I don’t really have any main aims but I hope that I would be able to learn more from other artists, get inspirations and continue experimentation.

5.  this influenced your art or your goals in life in any way?

“Void “
2009
C-Print on tracing paper
297 × 420mm

Maybe, as I never knew what my drawings or photographs would look like. I never intended for them to turn out to be a certain way. It would defintely kill the fun and surprise if I were to know what my final outcome would be. The same goes to my goals in life and that is; to not to expect anything but just to live creatively with every progression I’ve made.

6. What are your thoughts about participating in WEYA? How do you think will WEYA give you exposure in your artistic career?

I hope participating in WEYA would open up doors for more opportunity in my short artistic career. I was really close in giving up hope of making it in the arts industry. To exposing myself in WEYA to other artists and learning from them is going to be of a great experience.

BENJAMIN ZIGGY LEE

1. Tell us a bit about yourself

Wen Fang
2010
Digital Inkjet Print
58 x 78cm
Selected work for WEYA 2012

I am a photographer by training but find myself thoroughly enticed by film making. I would want to be a fashion photographer, a creative director, cinematographer, director, scriptwriter and an inventor. There are simply so much to do, with so little time.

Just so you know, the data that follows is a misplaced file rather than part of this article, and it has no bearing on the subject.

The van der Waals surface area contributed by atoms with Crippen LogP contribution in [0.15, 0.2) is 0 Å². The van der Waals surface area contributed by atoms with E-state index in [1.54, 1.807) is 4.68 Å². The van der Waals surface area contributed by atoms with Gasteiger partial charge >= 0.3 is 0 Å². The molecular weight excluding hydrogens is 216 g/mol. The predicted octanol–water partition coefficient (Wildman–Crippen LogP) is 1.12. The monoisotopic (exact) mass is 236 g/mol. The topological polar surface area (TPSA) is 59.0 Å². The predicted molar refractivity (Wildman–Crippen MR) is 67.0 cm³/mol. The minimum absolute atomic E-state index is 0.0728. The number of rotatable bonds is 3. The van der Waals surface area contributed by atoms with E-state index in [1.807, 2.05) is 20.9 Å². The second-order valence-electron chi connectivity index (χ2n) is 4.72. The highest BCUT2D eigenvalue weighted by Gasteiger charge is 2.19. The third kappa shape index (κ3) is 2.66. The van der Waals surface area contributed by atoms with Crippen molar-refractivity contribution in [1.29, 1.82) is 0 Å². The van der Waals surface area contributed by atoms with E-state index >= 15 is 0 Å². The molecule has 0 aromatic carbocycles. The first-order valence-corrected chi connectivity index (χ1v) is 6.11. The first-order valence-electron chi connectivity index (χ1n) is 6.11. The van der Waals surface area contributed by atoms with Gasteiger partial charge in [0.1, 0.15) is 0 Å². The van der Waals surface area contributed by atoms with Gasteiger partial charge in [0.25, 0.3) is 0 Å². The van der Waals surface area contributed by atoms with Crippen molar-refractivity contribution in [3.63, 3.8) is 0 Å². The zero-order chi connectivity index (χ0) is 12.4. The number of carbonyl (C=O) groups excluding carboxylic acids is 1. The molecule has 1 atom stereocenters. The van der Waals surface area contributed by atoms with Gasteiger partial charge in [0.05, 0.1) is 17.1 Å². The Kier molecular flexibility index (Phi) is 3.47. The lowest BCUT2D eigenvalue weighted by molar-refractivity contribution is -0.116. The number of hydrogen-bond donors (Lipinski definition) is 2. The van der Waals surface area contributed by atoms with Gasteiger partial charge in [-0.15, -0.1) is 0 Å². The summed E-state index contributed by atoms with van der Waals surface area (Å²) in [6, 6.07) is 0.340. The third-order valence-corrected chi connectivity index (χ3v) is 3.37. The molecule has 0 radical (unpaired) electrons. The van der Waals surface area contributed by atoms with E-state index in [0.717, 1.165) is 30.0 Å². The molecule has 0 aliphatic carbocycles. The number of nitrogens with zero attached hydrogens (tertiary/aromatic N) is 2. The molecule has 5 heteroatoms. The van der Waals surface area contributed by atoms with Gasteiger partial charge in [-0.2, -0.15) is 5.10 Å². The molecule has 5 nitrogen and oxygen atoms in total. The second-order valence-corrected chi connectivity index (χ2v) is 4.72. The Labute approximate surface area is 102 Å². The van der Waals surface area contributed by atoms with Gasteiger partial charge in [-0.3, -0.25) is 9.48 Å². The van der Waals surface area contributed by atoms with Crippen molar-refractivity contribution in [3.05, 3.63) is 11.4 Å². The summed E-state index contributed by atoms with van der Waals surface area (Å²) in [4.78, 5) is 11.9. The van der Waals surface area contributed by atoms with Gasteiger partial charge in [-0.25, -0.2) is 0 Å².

2. How did photography get into your life? Can you describe your works/artistic genre?

To study photography was a second choice for me. I initially wanted to study psychology in National University of Singapore but my grades wasn’t fantastic, and hence I ended up doing photography. Thank God(s) for that as I could not imagine if what I would  have been if I did take up psychology…. I would have probably ended up in the factory line.

3. Who or what is your inspiration(s)?

Eugene Smith was one of the first photographers that struck me. He took great cinematic images which had  political/social agendas.  Recently, I have been doing a film study on Oliver Stone and he’s currently my new found idol. Nothing grabs you more than great film craft.

4. How do you see your place in the arts and what are your main aims and hopes for yourself as an artist in the arts scene?

Stock Photos
2010
Digital Inkjet Print
58 x 78cm